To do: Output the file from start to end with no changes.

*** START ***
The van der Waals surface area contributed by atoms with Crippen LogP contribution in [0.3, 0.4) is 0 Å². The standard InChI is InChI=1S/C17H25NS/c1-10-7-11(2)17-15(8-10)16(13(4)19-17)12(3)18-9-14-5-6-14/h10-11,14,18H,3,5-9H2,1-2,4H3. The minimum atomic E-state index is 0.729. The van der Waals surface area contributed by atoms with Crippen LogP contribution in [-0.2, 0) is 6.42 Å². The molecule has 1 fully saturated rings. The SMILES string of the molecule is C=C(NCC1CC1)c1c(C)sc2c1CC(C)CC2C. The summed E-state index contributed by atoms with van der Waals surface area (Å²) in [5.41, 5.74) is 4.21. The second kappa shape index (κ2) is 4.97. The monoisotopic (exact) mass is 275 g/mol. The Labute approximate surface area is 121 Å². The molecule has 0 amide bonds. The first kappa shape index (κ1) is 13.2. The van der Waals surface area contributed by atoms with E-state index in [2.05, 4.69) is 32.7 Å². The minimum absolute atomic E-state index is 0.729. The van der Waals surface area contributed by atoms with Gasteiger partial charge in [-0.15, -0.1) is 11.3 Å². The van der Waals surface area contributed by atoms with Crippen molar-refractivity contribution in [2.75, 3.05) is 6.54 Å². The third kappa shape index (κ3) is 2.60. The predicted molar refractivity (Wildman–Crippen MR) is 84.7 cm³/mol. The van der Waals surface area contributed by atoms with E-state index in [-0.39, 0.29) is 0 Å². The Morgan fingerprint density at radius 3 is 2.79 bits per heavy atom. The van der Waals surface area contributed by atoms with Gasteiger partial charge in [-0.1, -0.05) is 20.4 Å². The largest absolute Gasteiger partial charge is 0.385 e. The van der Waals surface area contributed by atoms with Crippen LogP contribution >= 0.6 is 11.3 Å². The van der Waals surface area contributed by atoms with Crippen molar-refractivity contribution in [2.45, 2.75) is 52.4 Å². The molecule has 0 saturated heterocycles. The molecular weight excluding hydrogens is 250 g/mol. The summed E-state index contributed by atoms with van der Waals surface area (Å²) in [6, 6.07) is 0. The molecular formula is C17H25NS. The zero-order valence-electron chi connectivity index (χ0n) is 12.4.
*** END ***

The van der Waals surface area contributed by atoms with Crippen LogP contribution in [0.3, 0.4) is 0 Å². The standard InChI is InChI=1S/C17H25NS/c1-10-7-11(2)17-15(8-10)16(13(4)19-17)12(3)18-9-14-5-6-14/h10-11,14,18H,3,5-9H2,1-2,4H3. The minimum atomic E-state index is 0.729. The van der Waals surface area contributed by atoms with Crippen LogP contribution in [-0.2, 0) is 6.42 Å². The molecule has 1 fully saturated rings. The SMILES string of the molecule is C=C(NCC1CC1)c1c(C)sc2c1CC(C)CC2C. The summed E-state index contributed by atoms with van der Waals surface area (Å²) in [5.41, 5.74) is 4.21. The second kappa shape index (κ2) is 4.97. The monoisotopic (exact) mass is 275 g/mol. The Labute approximate surface area is 121 Å². The molecule has 0 amide bonds. The first kappa shape index (κ1) is 13.2. The van der Waals surface area contributed by atoms with E-state index in [2.05, 4.69) is 32.7 Å². The minimum absolute atomic E-state index is 0.729. The van der Waals surface area contributed by atoms with Gasteiger partial charge in [-0.15, -0.1) is 11.3 Å². The van der Waals surface area contributed by atoms with Crippen molar-refractivity contribution in [2.75, 3.05) is 6.54 Å². The third kappa shape index (κ3) is 2.60. The predicted molar refractivity (Wildman–Crippen MR) is 84.7 cm³/mol. The van der Waals surface area contributed by atoms with E-state index in [-0.39, 0.29) is 0 Å². The Morgan fingerprint density at radius 3 is 2.79 bits per heavy atom. The van der Waals surface area contributed by atoms with Gasteiger partial charge in [-0.1, -0.05) is 20.4 Å². The largest absolute Gasteiger partial charge is 0.385 e. The van der Waals surface area contributed by atoms with Crippen LogP contribution >= 0.6 is 11.3 Å². The van der Waals surface area contributed by atoms with Crippen molar-refractivity contribution in [2.45, 2.75) is 52.4 Å². The molecule has 0 saturated heterocycles. The molecular weight excluding hydrogens is 250 g/mol. The summed E-state index contributed by atoms with van der Waals surface area (Å²) in [6, 6.07) is 0. The molecular formula is C17H25NS. The zero-order valence-electron chi connectivity index (χ0n) is 12.4.